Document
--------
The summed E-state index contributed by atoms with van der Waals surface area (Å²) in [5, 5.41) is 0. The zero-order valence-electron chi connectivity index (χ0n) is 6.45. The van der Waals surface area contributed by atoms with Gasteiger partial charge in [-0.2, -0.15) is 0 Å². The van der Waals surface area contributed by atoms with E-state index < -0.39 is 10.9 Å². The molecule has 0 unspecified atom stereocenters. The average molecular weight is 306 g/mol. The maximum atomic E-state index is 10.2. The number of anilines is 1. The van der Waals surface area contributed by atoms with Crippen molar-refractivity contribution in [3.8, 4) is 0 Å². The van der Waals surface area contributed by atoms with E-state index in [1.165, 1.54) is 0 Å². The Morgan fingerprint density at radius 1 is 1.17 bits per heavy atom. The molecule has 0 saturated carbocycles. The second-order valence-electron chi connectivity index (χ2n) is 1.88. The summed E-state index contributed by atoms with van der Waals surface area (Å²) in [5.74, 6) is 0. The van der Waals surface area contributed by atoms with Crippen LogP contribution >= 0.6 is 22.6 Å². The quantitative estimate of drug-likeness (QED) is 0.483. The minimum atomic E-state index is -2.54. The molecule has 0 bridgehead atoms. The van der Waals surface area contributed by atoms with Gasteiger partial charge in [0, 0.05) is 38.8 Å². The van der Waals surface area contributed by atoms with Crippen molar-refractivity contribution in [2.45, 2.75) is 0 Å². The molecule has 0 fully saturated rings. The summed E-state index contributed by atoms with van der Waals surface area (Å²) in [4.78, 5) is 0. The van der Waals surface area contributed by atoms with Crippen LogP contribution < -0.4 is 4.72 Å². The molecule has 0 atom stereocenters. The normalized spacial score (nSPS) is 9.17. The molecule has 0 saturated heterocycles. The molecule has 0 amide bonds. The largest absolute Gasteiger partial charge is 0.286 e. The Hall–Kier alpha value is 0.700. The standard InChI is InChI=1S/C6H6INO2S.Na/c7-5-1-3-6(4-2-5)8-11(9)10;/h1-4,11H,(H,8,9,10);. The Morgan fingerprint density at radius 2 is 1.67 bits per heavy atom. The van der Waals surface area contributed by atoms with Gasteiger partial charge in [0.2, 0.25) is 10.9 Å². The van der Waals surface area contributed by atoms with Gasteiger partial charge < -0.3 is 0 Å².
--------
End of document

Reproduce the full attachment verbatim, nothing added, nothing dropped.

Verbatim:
The summed E-state index contributed by atoms with van der Waals surface area (Å²) in [5, 5.41) is 0. The zero-order valence-electron chi connectivity index (χ0n) is 6.45. The van der Waals surface area contributed by atoms with Gasteiger partial charge in [-0.2, -0.15) is 0 Å². The van der Waals surface area contributed by atoms with E-state index < -0.39 is 10.9 Å². The molecule has 0 unspecified atom stereocenters. The average molecular weight is 306 g/mol. The maximum atomic E-state index is 10.2. The number of anilines is 1. The van der Waals surface area contributed by atoms with Crippen molar-refractivity contribution in [3.8, 4) is 0 Å². The van der Waals surface area contributed by atoms with E-state index in [1.165, 1.54) is 0 Å². The Morgan fingerprint density at radius 1 is 1.17 bits per heavy atom. The molecule has 0 saturated carbocycles. The second-order valence-electron chi connectivity index (χ2n) is 1.88. The summed E-state index contributed by atoms with van der Waals surface area (Å²) in [5.74, 6) is 0. The van der Waals surface area contributed by atoms with Crippen LogP contribution >= 0.6 is 22.6 Å². The quantitative estimate of drug-likeness (QED) is 0.483. The minimum atomic E-state index is -2.54. The molecule has 0 bridgehead atoms. The van der Waals surface area contributed by atoms with Gasteiger partial charge in [0, 0.05) is 38.8 Å². The van der Waals surface area contributed by atoms with Crippen molar-refractivity contribution in [2.45, 2.75) is 0 Å². The molecule has 0 fully saturated rings. The summed E-state index contributed by atoms with van der Waals surface area (Å²) in [4.78, 5) is 0. The van der Waals surface area contributed by atoms with Crippen LogP contribution < -0.4 is 4.72 Å². The molecule has 0 atom stereocenters. The normalized spacial score (nSPS) is 9.17. The molecule has 0 saturated heterocycles. The molecule has 0 amide bonds. The largest absolute Gasteiger partial charge is 0.286 e. The Hall–Kier alpha value is 0.700. The standard InChI is InChI=1S/C6H6INO2S.Na/c7-5-1-3-6(4-2-5)8-11(9)10;/h1-4,11H,(H,8,9,10);. The Morgan fingerprint density at radius 2 is 1.67 bits per heavy atom. The van der Waals surface area contributed by atoms with Gasteiger partial charge in [0.2, 0.25) is 10.9 Å². The van der Waals surface area contributed by atoms with Gasteiger partial charge < -0.3 is 0 Å².